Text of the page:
I had never heard of this before my dad gave me a book to read “The Cars of American Motors”, by Marc Cranswick, McFarland Publishing. The “this” were not the Pacers that rolled off the assembly line in Kenosha, WI. I had one, just like this, a 1975 with a 258. My buddies and I tailgate with this at Milwaukee Brewer games and made a trip to Cleveland in it to visit a friend going to John Carroll University. Side note: Bob Hope was the commencement speaker. What fun. Named it the Astrodome or Astro for short. Later I sold it to my buddy who went to school in Cleveland after he graduated. Sorry Joe but it was good when I had it. The AMC Pacer was built between 1975 and 1980 and was the first modern mass-produced, U.S. automobile design using the cab forward concept. AMC marketed it as “the first wide small car.” Later in the production run a 304 V8 was an option.
Ford invested $400,000,000 in its development and those were mid-5o’s numbers. Can you imagine what that would have taken in today’s dollars? Yikes. It would be enough to bankrupt a car maker. The Edsel is most famous for being a marketing disaster and the name “Edsel” became synonymous with commercial failure, and similar ill-fated products. Since the Edsel program was such a debacle, it gave marketers a vivid illustration of how not to market a product.
The public also had difficulty understanding what the Edsel was, primarily because Ford made the mistake of pricing the Edsel within another of its car lines, Mercury and its market price segment. Theoretically, the Edsel was conceived to fit into Ford’s marketing plans as the brand slotted in between Ford and Mercury. However there became issues when it was priced to close to the best-trimmed Ford sedan and $63 less than Mercury’s base model. In its mid-range pricing, Edsel’s Pacer and Corsair models were more expensive than their Mercury counterparts. Edsel’s top-of-the-line Citation four-door hardtop model was the only model priced to correctly compete with Mercury’s mid-range Montclair Turnpike Cruiser model. The Edsel was produced from 1957 to 1959 although some models were manufactured that borrowed heavily on other Fords and most notably the horse collar grill.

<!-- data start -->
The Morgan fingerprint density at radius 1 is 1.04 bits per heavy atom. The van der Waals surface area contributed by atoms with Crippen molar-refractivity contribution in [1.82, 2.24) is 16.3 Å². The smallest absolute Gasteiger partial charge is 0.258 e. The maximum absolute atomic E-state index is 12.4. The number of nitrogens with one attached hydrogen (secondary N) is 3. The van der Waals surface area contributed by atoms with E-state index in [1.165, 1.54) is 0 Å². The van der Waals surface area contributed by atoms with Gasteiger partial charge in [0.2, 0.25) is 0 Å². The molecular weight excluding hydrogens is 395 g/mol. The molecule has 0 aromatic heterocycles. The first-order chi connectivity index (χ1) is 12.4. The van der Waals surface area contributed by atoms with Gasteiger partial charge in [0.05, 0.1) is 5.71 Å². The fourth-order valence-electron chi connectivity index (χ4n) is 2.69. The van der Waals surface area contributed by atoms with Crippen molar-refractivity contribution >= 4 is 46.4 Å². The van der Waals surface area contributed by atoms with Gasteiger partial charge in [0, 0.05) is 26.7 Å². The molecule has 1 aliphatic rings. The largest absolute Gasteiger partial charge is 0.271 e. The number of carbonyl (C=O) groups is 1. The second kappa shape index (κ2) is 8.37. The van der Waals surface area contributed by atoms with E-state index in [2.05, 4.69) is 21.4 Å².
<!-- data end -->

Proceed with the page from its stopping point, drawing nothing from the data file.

The Edsel did however offer several innovative features, among which were its “rolling dome” speedometer, warning lights for such conditions as low oil level, parking brake engaged, and engine overheating, as well as its Push-button Teletouch transmission shifting system in the center of the steering wheel. Other unique features included ergonomically designed controls for the driver and self-adjusting brakes, offered such advanced safety features as seat belts (which were available at extra cost as optional equipment on many other makes) and child-proof rear door locks that could only be opened with the key. I remember my dad taking me down to the dealership when I was a kid and vividly remember the push button transmission shift.
Even though the car bombed, more than a half a century after its spectacular failure, the car has become a highly collectible item among vintage car hobbyists. Fewer than 10,000 Edsels survive and are considered valuable collectors’ items. A mint 1958 Citation convertible or 1960 Ranger convertible may sell for over $100,000.
Plastic scale models of all three Edsel years were produced by AMT, in its usual 1/25 scale. Both promotional and kit versions were sold. The promo models are also considered valuable collector cars and they command premium prices today, especially the rare 1959 and 1960 models. Because of the way the models were molded, there can be some warping, especially on the earlier models. These images are from Wheat’s Nostalgia and were priced anywhere from $80 to close to $200. Not a lot of money for holding a piece of automotive history in your hand.